Unfortunately, many ELL students are not succeeding in U.S. classrooms, despite receivingadditional support services. ELL students have lower levels of academic achievement and higher ratesof poverty, mobility, and high school noncompletion than students proficient in English (McCardleet al., 2005; U.S. Department of Commerce, 2004; U.S. Department of Education, 2004). Just 30%of eighth-grade ELL students in the United States achieved at the basic level in reading, comparedto 84% of their European American, non-ELL peers (National Assessment of Educational Progress,2007). Their limited progress in reading is concerning given the impact that reading ability has onstudents decisions to complete school and the association between reading ability and positive lifeoutcomes (Stanovich, 1986). Furthermore, ELL students are more likely to attend underperformingschools and are disproportionately represented in referrals for special education services relativeto their English-proficient peers (Artiles & Trent, 2000; Coutinho & Oswald, 2004; Zehler &Fleischman, 2003).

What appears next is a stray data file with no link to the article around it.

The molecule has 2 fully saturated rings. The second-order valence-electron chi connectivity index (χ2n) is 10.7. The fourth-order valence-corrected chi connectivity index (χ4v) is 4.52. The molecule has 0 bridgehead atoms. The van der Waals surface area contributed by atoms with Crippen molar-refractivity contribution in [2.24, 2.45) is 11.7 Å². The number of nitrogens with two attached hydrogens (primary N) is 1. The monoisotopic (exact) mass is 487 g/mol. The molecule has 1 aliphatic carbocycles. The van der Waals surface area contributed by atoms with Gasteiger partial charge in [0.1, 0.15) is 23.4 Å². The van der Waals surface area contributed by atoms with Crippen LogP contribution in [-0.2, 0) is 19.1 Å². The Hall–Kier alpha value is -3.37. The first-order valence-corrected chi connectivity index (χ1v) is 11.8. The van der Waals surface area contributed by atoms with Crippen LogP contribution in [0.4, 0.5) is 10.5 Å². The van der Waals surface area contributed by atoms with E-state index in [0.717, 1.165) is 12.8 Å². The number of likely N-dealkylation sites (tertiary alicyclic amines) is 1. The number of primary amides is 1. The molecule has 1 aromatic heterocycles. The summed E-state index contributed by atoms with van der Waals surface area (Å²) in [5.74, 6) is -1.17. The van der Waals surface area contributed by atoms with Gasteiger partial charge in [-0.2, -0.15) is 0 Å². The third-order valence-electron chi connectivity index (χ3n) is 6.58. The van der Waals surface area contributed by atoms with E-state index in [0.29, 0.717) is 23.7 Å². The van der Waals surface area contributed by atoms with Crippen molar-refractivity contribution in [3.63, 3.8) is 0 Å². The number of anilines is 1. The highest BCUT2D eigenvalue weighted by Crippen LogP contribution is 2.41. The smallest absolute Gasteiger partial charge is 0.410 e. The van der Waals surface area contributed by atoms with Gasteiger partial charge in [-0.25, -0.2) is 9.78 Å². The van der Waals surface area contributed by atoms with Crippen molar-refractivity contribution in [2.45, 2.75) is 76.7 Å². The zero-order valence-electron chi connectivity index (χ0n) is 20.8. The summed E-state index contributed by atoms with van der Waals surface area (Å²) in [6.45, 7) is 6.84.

Enhanced instructional practices, such as strong core instruction and frequent opportunities topractice new skills, may allow ELL students to overcome some of the struggles that they face in U.S.schools. For example, ELL students benefit from the explicit and systematic reading instruction thatis also important for the learning of non-ELL students (Mathes, Pollard-Durodola, Cardenas-Hagan,

    The ClassMaps Survey is available on request from the second author at bdoll2@unl.edu.Correspondence to: Courtney LeClair, Department of Educational Psychology, University of Nebraska-Lincoln,

    35 Teachers College Hall, Lincoln, NE 68588-0345. E-mail: leclair.courtney@gmail.com

    568

  • Perceptions of Classroom Environments 569

    Linan-Thompson, & Vaughn, 2007). In addition, techniques unique to the needs of ELL studentsare important for their success, such as the use of concrete gestures; visual aids; consistent routines,phrases, and language; interactive and engaging instruction; scaffolding; and explanations usingknown or native phrases (Ediger, 2000; Mathes et al., 2007). Many researchers are examining otherways to augment the academic progress of ELL students through the use of various school-basedinstructional interventions (Chiappe, Siegel, & Wade-Woolley, 2002; Fletcher, Coulter, Reschly,& Vaughn, 2004; Graves, Gersten, & Haager, 2004; Gunn, Biglan, Smolkowski, & Ary, 2000;Linan-Thompson, Vaughn, Hickman-Davis, & Kouzekanani, 2003; Vaughn et al., 2006).